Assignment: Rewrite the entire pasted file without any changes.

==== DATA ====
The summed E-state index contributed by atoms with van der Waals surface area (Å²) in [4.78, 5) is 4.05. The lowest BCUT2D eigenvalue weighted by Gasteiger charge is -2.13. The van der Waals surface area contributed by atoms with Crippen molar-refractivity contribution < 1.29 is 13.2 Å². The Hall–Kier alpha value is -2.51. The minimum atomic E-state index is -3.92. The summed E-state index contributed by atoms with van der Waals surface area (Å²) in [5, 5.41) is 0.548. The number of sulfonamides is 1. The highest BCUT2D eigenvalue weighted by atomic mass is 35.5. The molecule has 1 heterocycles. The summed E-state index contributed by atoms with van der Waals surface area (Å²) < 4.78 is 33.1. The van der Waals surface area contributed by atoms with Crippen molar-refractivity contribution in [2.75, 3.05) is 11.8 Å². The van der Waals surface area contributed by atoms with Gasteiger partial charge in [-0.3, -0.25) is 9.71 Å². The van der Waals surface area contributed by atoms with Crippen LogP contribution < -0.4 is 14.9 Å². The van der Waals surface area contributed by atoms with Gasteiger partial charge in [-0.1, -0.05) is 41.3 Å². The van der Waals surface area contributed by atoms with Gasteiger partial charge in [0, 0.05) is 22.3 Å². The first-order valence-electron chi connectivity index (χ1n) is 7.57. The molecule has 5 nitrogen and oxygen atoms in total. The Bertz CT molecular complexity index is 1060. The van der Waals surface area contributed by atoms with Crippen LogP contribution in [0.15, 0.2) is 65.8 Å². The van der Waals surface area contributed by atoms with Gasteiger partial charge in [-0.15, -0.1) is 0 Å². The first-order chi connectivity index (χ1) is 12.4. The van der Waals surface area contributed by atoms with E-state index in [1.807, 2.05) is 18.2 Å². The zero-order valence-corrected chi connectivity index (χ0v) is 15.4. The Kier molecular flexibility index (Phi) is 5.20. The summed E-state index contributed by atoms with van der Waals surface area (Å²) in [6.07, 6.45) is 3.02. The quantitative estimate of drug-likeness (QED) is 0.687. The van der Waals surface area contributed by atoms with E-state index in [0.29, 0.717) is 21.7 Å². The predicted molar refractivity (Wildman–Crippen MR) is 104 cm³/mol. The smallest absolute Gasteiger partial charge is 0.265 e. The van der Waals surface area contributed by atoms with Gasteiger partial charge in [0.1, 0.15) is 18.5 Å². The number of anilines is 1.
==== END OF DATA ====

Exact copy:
The summed E-state index contributed by atoms with van der Waals surface area (Å²) in [4.78, 5) is 4.05. The lowest BCUT2D eigenvalue weighted by Gasteiger charge is -2.13. The van der Waals surface area contributed by atoms with Crippen molar-refractivity contribution < 1.29 is 13.2 Å². The Hall–Kier alpha value is -2.51. The minimum atomic E-state index is -3.92. The summed E-state index contributed by atoms with van der Waals surface area (Å²) in [5, 5.41) is 0.548. The number of sulfonamides is 1. The highest BCUT2D eigenvalue weighted by atomic mass is 35.5. The molecule has 1 heterocycles. The summed E-state index contributed by atoms with van der Waals surface area (Å²) < 4.78 is 33.1. The van der Waals surface area contributed by atoms with Crippen molar-refractivity contribution in [2.75, 3.05) is 11.8 Å². The van der Waals surface area contributed by atoms with Gasteiger partial charge in [-0.3, -0.25) is 9.71 Å². The van der Waals surface area contributed by atoms with Crippen LogP contribution < -0.4 is 14.9 Å². The van der Waals surface area contributed by atoms with Gasteiger partial charge in [-0.1, -0.05) is 41.3 Å². The van der Waals surface area contributed by atoms with Gasteiger partial charge in [0, 0.05) is 22.3 Å². The first-order valence-electron chi connectivity index (χ1n) is 7.57. The molecule has 5 nitrogen and oxygen atoms in total. The Bertz CT molecular complexity index is 1060. The van der Waals surface area contributed by atoms with Crippen LogP contribution in [0.15, 0.2) is 65.8 Å². The van der Waals surface area contributed by atoms with Gasteiger partial charge in [-0.15, -0.1) is 0 Å². The first-order chi connectivity index (χ1) is 12.4. The van der Waals surface area contributed by atoms with E-state index in [1.807, 2.05) is 18.2 Å². The zero-order valence-corrected chi connectivity index (χ0v) is 15.4. The Kier molecular flexibility index (Phi) is 5.20. The summed E-state index contributed by atoms with van der Waals surface area (Å²) in [6.07, 6.45) is 3.02. The quantitative estimate of drug-likeness (QED) is 0.687. The van der Waals surface area contributed by atoms with E-state index in [0.29, 0.717) is 21.7 Å². The predicted molar refractivity (Wildman–Crippen MR) is 104 cm³/mol. The smallest absolute Gasteiger partial charge is 0.265 e. The van der Waals surface area contributed by atoms with Gasteiger partial charge in [0.1, 0.15) is 18.5 Å². The number of anilines is 1.